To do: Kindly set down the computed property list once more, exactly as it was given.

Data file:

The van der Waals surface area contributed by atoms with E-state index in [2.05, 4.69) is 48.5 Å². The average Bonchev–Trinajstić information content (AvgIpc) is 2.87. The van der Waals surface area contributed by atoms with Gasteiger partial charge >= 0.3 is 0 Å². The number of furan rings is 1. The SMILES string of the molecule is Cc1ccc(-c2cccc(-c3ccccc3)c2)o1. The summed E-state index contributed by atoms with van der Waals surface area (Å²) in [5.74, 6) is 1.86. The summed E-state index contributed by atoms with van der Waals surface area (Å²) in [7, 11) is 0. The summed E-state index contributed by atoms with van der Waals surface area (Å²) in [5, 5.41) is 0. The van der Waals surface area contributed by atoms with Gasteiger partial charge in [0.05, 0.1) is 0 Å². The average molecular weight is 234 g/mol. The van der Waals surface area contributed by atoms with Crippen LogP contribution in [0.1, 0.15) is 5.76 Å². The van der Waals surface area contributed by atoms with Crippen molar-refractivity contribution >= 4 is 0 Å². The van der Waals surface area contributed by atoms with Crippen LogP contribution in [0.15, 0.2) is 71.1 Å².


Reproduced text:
The van der Waals surface area contributed by atoms with E-state index in [2.05, 4.69) is 48.5 Å². The average Bonchev–Trinajstić information content (AvgIpc) is 2.87. The van der Waals surface area contributed by atoms with Gasteiger partial charge >= 0.3 is 0 Å². The number of furan rings is 1. The SMILES string of the molecule is Cc1ccc(-c2cccc(-c3ccccc3)c2)o1. The summed E-state index contributed by atoms with van der Waals surface area (Å²) in [5.74, 6) is 1.86. The summed E-state index contributed by atoms with van der Waals surface area (Å²) in [7, 11) is 0. The summed E-state index contributed by atoms with van der Waals surface area (Å²) in [5, 5.41) is 0. The van der Waals surface area contributed by atoms with Gasteiger partial charge in [0.05, 0.1) is 0 Å². The average molecular weight is 234 g/mol. The van der Waals surface area contributed by atoms with Crippen LogP contribution in [0.1, 0.15) is 5.76 Å². The van der Waals surface area contributed by atoms with Crippen molar-refractivity contribution >= 4 is 0 Å². The van der Waals surface area contributed by atoms with Crippen LogP contribution in [0.15, 0.2) is 71.1 Å².